Problem is, the film then goes on to conflate “Tamil insurgents” with “Tamils”, directly playing into and further strengthening the Rajapaksa regime’s perspective, that endures post-war, that if one is Tamil, then one is a separatist. The film notes that “Tamils insisted on having their own state in the North and East of the island”.
Whether by directorial design or accident, this violent conflation of what was a terrorist group and larger, more diverse community in Sri Lanka clearly demonstrates the inherent racism of the Rajapaksa regime, given that this film would have invariably been approved by those who commissioned it, with this sentence as it stands.
Randall’s lack of ethics, possibly on instruction by the Rajapaksa regime, is again highlighted in the non-disclosure of the party political affiliation of MP Arun Tambimuttu, featured in the film as someone who suffered the LTTE’s violence. Tambimuttu is the SLFP Organiser for Batticaloa.
The film goes on to claim that the “government is conducting a post-war census”, which though imprecise, possibly refers to the ‘Census on human and property damages due to conflict’ conducted late last year.
The census is an unmitigated sham. Groundviews has published the census forms in full, with detailed analysis as to why the census results cannot be believed.
Like the film’s conflation of Tamil and Tamil insurgents, the film makes even more incredible claims regarding the Tamil diaspora.
The film’s reductionism is mind-boggling. The whole Tamil diaspora – all of them, all over the world – is defined as those “who left the country after the war”, are “militant” and engaged in “fundraising propaganda”.
Randall goes on to cajole a rather incoherent President to say that the government is interested in a Truth and Reconciliation Commission, aided by South Africa.
As columnist Kishali Pinto Jayawardene avers,
Despite Sri Lanka’s most disgraceful history with a plethora of demonstrably useless Commissions and Committees established by successive Presidents, it is a matter for considerable astonishment that the Rajapaksa Presidency’s near desperate proposal of a Truth and Reconciliation Commission at the turn of this year, appears to have found support in some quarters of our society… At each and every turn, these clever diversion tactics of Commissions and Committee turned attention away from imperative legal and policy reforms, strengthening of the judicial system and restoring the constitutional balance of power which (make no mistake about this) are essential to handling Sri Lanka’s ‘accountability problem’ as is somewhat quaintly termed by some. And Sri Lankan governments, regardless of their political colour, are able to resort to these tactics time and time again and without challenge from this country’s so-called ‘intellectual’ community precisely because of this self serving blindness. Forget about Governments; we should be ashamed of ourselves.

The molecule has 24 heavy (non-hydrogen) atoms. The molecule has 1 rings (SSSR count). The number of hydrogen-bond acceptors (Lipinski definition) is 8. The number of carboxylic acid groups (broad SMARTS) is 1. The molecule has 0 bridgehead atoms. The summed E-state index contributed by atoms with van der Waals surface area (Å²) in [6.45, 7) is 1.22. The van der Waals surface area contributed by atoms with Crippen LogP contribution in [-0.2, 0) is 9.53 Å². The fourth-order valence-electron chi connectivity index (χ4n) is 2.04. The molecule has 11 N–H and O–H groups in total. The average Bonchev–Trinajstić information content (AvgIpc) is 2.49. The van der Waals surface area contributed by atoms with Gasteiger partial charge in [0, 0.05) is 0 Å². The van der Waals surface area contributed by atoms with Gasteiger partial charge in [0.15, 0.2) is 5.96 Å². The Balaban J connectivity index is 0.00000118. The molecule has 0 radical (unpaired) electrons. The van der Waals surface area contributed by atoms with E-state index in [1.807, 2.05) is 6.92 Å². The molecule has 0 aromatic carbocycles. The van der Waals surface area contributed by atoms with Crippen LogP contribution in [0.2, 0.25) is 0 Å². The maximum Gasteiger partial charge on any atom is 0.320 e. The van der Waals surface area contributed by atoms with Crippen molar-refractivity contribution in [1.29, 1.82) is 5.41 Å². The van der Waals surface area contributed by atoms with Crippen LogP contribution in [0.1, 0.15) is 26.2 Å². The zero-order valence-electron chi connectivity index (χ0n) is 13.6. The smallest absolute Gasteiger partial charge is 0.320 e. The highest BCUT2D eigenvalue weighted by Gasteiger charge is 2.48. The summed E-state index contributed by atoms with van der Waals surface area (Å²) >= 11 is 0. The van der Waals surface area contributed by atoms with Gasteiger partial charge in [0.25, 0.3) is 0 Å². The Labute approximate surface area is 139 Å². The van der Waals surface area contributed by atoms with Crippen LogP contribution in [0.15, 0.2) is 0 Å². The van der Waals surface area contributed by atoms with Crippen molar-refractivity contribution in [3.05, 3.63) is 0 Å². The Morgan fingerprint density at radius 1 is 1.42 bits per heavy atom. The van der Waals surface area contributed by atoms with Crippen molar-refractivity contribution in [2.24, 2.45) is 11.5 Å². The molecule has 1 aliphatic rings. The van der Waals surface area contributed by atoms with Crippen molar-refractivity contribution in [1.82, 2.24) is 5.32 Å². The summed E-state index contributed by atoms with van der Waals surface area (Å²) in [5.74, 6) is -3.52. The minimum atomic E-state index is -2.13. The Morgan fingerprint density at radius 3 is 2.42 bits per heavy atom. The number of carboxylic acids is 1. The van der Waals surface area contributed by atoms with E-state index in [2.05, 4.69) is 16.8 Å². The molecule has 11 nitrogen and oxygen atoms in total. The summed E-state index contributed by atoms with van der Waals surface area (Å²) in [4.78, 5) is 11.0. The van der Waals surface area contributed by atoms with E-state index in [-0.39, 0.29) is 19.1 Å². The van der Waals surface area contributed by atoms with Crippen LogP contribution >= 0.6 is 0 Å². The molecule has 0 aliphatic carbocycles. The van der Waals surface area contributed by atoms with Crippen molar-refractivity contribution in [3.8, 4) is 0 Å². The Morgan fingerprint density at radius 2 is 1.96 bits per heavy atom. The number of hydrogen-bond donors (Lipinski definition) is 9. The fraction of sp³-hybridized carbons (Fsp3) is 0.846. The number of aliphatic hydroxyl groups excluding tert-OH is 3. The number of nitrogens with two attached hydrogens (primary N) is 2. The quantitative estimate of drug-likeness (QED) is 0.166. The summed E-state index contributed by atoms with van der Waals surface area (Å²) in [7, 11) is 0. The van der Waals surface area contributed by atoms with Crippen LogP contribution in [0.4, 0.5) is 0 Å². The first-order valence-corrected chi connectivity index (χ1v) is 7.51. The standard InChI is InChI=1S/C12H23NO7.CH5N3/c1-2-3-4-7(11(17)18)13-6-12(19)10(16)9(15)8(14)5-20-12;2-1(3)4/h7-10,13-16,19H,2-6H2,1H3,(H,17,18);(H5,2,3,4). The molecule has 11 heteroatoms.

Her views are supported by a comprehensive study of the commissions and committees appointed by the Rajapaksa regime since 2006 by the Centre for Policy Alternatives (the institutional home of Groundviews).
Quite simply, the report makes for depressing reading and completely ridicules Mahinda Rajapaska’s promise to set up a Truth and Reconciliation Commission in Sri Lanka. Both Pinto Jayawardene’s column and CPA’s report rubbish claims made by Gotabaya Rajapaksa, a little later in the film, around how “anybody must have the confidence on the capability of the Sri Lankan Government to have a really independent investigation”.
Gotabaya Rajapaksa goes on to note that the Army has had human rights training for over a decade.
Whatever training occurred during a decade, it seems to have clearly and comprehensively eluded those in the Army in the last stages of the war.
The Governor of the Central Bank, Nivaad Cabraal makes the assertion – commonly made by the regime – that greater economic prosperity in the North has resulted in reconciliation.
Senior Lecturer of the Department of History at the University of Colombo, Dr. Nirmal Ranjith Dewasiri, writing into Groundviews, critiques this simplistic assumption and ultimately violent erasure of so much of the structural and systemic violence that endures in Sri Lanka, post-war,
Post-war politico-ideological interventions in relation to the North are fascinating and quite significant. Apart from continued military presence and “development process” as defined by the Sinhala state in line with neo-liberalism, there are other ideologically driven interventions. Pilgrimage has become one such phenomenon. Sinhala-Buddhist pilgrims who are flocking into Jaffna peninsula in large numbers I will argue are engaged in a politico-ideological act rather than a religious act. Beneath the official rhetoric of bringing about ethnic harmony through North-South people to people encounters, these pilgrimages reproduce conflicting interests between Sinhala and Tamil ethno-nationalist identity politics. Although pilgrimage has provided much needed economic benefits for the North, they have at the same time created a sense of anxiety among politically and ideologically conscious Tamils.
The film makes other untenable claims, for example over the return of land confiscated by the Army.